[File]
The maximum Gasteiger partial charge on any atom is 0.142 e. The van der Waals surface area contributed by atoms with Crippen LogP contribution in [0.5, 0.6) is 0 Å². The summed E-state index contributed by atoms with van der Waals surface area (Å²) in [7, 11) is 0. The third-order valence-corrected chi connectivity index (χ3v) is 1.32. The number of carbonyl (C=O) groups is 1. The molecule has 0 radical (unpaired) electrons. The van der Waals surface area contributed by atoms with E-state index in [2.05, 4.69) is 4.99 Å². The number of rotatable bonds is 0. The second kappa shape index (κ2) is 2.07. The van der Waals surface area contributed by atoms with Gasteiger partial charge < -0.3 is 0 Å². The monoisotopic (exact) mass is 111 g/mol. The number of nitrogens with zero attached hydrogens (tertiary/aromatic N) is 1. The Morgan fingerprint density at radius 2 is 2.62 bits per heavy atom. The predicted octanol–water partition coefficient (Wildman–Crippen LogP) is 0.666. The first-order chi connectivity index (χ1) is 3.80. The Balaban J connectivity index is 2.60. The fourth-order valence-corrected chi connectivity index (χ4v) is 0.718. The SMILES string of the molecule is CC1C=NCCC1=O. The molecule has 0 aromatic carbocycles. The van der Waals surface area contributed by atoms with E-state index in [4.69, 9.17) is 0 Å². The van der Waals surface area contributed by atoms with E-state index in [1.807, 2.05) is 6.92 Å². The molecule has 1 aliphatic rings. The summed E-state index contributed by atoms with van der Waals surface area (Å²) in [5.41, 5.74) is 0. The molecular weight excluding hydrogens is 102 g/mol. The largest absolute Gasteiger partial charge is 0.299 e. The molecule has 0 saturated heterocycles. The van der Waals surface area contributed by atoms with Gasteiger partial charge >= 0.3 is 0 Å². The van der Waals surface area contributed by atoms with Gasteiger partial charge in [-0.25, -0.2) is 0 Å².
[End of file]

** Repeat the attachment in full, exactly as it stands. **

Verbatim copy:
The maximum Gasteiger partial charge on any atom is 0.142 e. The van der Waals surface area contributed by atoms with Crippen LogP contribution in [0.5, 0.6) is 0 Å². The summed E-state index contributed by atoms with van der Waals surface area (Å²) in [7, 11) is 0. The third-order valence-corrected chi connectivity index (χ3v) is 1.32. The number of carbonyl (C=O) groups is 1. The molecule has 0 radical (unpaired) electrons. The van der Waals surface area contributed by atoms with E-state index in [2.05, 4.69) is 4.99 Å². The number of rotatable bonds is 0. The second kappa shape index (κ2) is 2.07. The van der Waals surface area contributed by atoms with Gasteiger partial charge < -0.3 is 0 Å². The monoisotopic (exact) mass is 111 g/mol. The number of nitrogens with zero attached hydrogens (tertiary/aromatic N) is 1. The Morgan fingerprint density at radius 2 is 2.62 bits per heavy atom. The predicted octanol–water partition coefficient (Wildman–Crippen LogP) is 0.666. The first-order chi connectivity index (χ1) is 3.80. The Balaban J connectivity index is 2.60. The fourth-order valence-corrected chi connectivity index (χ4v) is 0.718. The SMILES string of the molecule is CC1C=NCCC1=O. The molecule has 0 aromatic carbocycles. The van der Waals surface area contributed by atoms with E-state index in [4.69, 9.17) is 0 Å². The van der Waals surface area contributed by atoms with E-state index in [1.807, 2.05) is 6.92 Å². The molecule has 1 aliphatic rings. The summed E-state index contributed by atoms with van der Waals surface area (Å²) in [5.41, 5.74) is 0. The molecular weight excluding hydrogens is 102 g/mol. The largest absolute Gasteiger partial charge is 0.299 e. The molecule has 0 saturated heterocycles. The van der Waals surface area contributed by atoms with Gasteiger partial charge >= 0.3 is 0 Å². The van der Waals surface area contributed by atoms with Gasteiger partial charge in [-0.25, -0.2) is 0 Å².